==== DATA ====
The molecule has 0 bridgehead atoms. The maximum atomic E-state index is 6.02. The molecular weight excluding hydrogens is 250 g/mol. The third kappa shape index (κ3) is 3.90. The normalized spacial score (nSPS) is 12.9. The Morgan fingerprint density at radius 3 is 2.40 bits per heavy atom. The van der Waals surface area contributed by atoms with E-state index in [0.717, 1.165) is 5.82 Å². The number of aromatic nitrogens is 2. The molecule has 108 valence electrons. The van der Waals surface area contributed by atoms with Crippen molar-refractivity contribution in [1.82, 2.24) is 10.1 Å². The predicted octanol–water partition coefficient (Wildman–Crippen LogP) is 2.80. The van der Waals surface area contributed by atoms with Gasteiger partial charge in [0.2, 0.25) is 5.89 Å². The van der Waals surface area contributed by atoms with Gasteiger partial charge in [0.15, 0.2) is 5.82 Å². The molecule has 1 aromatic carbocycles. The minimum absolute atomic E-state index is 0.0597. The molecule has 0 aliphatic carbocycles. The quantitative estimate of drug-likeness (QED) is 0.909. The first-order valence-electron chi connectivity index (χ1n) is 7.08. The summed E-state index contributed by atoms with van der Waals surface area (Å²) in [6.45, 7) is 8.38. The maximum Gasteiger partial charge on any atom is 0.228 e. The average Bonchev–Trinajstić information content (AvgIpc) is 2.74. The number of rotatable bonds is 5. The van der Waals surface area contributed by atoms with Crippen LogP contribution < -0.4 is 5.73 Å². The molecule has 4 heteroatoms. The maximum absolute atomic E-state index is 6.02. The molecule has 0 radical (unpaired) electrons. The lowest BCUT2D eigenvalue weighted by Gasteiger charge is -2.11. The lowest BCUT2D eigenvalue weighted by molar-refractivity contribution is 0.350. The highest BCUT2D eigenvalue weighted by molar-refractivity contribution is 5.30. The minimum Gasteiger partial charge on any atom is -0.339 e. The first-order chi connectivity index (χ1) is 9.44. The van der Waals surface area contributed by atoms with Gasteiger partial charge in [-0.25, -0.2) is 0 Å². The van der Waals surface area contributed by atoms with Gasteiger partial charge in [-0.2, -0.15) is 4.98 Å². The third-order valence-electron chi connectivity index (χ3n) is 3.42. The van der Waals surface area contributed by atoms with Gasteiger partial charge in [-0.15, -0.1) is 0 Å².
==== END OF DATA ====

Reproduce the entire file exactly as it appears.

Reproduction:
The molecule has 0 bridgehead atoms. The maximum atomic E-state index is 6.02. The molecular weight excluding hydrogens is 250 g/mol. The third kappa shape index (κ3) is 3.90. The normalized spacial score (nSPS) is 12.9. The Morgan fingerprint density at radius 3 is 2.40 bits per heavy atom. The van der Waals surface area contributed by atoms with E-state index in [0.717, 1.165) is 5.82 Å². The number of aromatic nitrogens is 2. The molecule has 108 valence electrons. The van der Waals surface area contributed by atoms with Crippen molar-refractivity contribution in [1.82, 2.24) is 10.1 Å². The predicted octanol–water partition coefficient (Wildman–Crippen LogP) is 2.80. The van der Waals surface area contributed by atoms with Gasteiger partial charge in [0.2, 0.25) is 5.89 Å². The van der Waals surface area contributed by atoms with Gasteiger partial charge in [0.15, 0.2) is 5.82 Å². The molecule has 1 aromatic carbocycles. The minimum absolute atomic E-state index is 0.0597. The molecule has 0 aliphatic carbocycles. The quantitative estimate of drug-likeness (QED) is 0.909. The first-order valence-electron chi connectivity index (χ1n) is 7.08. The summed E-state index contributed by atoms with van der Waals surface area (Å²) in [6.45, 7) is 8.38. The maximum Gasteiger partial charge on any atom is 0.228 e. The average Bonchev–Trinajstić information content (AvgIpc) is 2.74. The number of rotatable bonds is 5. The van der Waals surface area contributed by atoms with Crippen LogP contribution < -0.4 is 5.73 Å². The molecule has 4 heteroatoms. The maximum absolute atomic E-state index is 6.02. The molecule has 0 radical (unpaired) electrons. The lowest BCUT2D eigenvalue weighted by Gasteiger charge is -2.11. The lowest BCUT2D eigenvalue weighted by molar-refractivity contribution is 0.350. The highest BCUT2D eigenvalue weighted by molar-refractivity contribution is 5.30. The minimum Gasteiger partial charge on any atom is -0.339 e. The first-order chi connectivity index (χ1) is 9.44. The van der Waals surface area contributed by atoms with Gasteiger partial charge in [-0.25, -0.2) is 0 Å². The van der Waals surface area contributed by atoms with Gasteiger partial charge in [-0.2, -0.15) is 4.98 Å². The third-order valence-electron chi connectivity index (χ3n) is 3.42. The van der Waals surface area contributed by atoms with Gasteiger partial charge in [-0.15, -0.1) is 0 Å².